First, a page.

Hilda Mangan (the artist's sister)
Martin Browne Fine Art, Sydney, 2002
Private collection, Sydney
'Clarice Beckett Retrospective', Realities, Melbourne 1979
'Clarice Beckett: Black Rock and Environs', Black Rock House, Melbourne
'The artist's retreat: Discoveing the Mornington Peninsula from the 1850s to the present', Mornington Peninsula Regional Gallery, Victoria, 28 March - 30 May 1999, cat. 7 (label on reverse)
'Blue Chip III: The Collectors Exhibition', Niagara Galleries, Melbourne, 27 February - 31 March 2002, cat.40 illust. P.38
'Clarice Beckett', Martin Browne Fine Art in association with Niagara Galleries, Melbourne, 26 June - 21 July 2002, cat. 22, illus. p. 26
Clarice Beckett's tonal paintings of Australian suburban landscapes are shrouded in a foggy haze of muted tones. Beckett's days were filled with home duties and caring for her elderly parents, resulting in a painting routine spread over the transitional half-lit zones of dawn and dusk. These moody scenes, also reflected the influence of her teacher and mentor Max Meldrum - who along with Beckett - is now seen as Australia's greatest Tonalist. The quiet, subtle and beautiful scenes of cities, streets, and suburbs are a place of contemplation.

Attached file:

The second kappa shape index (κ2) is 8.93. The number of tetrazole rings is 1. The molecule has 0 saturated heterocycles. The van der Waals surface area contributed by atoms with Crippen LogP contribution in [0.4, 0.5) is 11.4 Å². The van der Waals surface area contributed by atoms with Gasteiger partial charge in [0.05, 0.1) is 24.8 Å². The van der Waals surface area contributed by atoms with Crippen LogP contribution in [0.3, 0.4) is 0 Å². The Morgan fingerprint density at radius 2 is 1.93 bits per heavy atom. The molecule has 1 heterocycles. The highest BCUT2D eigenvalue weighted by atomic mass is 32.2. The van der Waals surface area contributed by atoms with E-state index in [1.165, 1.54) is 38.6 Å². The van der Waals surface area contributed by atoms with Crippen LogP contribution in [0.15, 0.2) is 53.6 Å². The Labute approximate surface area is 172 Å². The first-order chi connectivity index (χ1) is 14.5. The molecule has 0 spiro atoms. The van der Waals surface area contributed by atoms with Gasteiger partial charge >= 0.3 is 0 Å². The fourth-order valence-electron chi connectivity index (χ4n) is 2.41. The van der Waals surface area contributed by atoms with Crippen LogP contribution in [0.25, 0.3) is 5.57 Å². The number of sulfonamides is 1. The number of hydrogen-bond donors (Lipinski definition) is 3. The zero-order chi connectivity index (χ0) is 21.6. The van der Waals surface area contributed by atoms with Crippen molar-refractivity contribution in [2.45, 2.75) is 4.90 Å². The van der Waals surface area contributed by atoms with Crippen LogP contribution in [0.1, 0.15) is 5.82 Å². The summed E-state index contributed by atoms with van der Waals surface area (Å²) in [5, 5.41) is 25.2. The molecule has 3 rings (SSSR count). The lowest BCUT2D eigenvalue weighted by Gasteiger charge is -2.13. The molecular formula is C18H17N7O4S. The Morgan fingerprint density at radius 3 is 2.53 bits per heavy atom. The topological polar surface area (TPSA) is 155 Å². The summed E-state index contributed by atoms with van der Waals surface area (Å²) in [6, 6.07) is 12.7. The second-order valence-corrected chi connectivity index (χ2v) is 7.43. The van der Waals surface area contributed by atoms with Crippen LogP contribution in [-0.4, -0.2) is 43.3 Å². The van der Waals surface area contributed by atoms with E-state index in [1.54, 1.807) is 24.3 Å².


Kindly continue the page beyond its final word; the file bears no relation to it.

'Walking at Rosebud', 1932 with it's muted greens blues and nuanced pinks so delicately and evocatively capture the beachscape. The few people grouped on the sand are devoid of any detail and created with skillful brushstrokes. Interestingly, Rosebud was an area in which Arthur Boyd spent some time and informed many of his works in the 1930s.
Clarice Beckett was unrecognized and neglected as an artist in her own lifetime. It was only in the 1970s that a large rural shed in Victoria was found with some 2000 of her canvases, two thirds of which had been destroyed by the elements. She had produced landscapes from 1917 until her untimely premature death in 1935.
As Frances Lindsay claims, "When we look back at the 20th century from a vantage point in the next, certain Australian artists will stand out, not just for the aesthetic quality of their work, but also for their significant contribution to our understanding of what constitutes the Australian identity. Clarice Beckett is one such artist." ('Politically Incorrect', exhibition catalogue, The Ian Potter Museum of Art, 1999, unpaginated)